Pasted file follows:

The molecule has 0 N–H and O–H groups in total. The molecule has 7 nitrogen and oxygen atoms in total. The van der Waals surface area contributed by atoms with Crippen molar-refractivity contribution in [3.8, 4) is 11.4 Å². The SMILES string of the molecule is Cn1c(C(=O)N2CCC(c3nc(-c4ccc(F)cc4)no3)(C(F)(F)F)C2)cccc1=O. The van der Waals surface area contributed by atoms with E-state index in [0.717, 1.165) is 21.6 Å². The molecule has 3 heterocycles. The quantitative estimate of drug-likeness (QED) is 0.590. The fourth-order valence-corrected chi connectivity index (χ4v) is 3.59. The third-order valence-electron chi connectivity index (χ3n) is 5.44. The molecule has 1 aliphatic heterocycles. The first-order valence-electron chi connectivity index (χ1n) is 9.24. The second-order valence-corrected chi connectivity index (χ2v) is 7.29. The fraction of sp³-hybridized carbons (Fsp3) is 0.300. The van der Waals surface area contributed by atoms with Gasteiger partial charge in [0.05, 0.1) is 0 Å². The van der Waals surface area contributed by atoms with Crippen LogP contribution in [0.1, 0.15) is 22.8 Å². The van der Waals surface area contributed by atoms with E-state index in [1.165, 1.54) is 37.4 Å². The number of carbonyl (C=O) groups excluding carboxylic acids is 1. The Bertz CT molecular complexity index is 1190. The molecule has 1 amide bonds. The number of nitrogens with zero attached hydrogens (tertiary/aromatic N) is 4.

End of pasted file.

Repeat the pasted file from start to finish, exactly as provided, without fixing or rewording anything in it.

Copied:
The molecule has 0 N–H and O–H groups in total. The molecule has 7 nitrogen and oxygen atoms in total. The van der Waals surface area contributed by atoms with Crippen molar-refractivity contribution in [3.8, 4) is 11.4 Å². The SMILES string of the molecule is Cn1c(C(=O)N2CCC(c3nc(-c4ccc(F)cc4)no3)(C(F)(F)F)C2)cccc1=O. The van der Waals surface area contributed by atoms with E-state index in [0.717, 1.165) is 21.6 Å². The molecule has 3 heterocycles. The quantitative estimate of drug-likeness (QED) is 0.590. The fourth-order valence-corrected chi connectivity index (χ4v) is 3.59. The third-order valence-electron chi connectivity index (χ3n) is 5.44. The molecule has 1 aliphatic heterocycles. The first-order valence-electron chi connectivity index (χ1n) is 9.24. The second-order valence-corrected chi connectivity index (χ2v) is 7.29. The fraction of sp³-hybridized carbons (Fsp3) is 0.300. The van der Waals surface area contributed by atoms with Gasteiger partial charge in [0.05, 0.1) is 0 Å². The van der Waals surface area contributed by atoms with Crippen LogP contribution in [0.1, 0.15) is 22.8 Å². The van der Waals surface area contributed by atoms with E-state index in [1.165, 1.54) is 37.4 Å². The number of carbonyl (C=O) groups excluding carboxylic acids is 1. The Bertz CT molecular complexity index is 1190. The molecule has 1 amide bonds. The number of nitrogens with zero attached hydrogens (tertiary/aromatic N) is 4.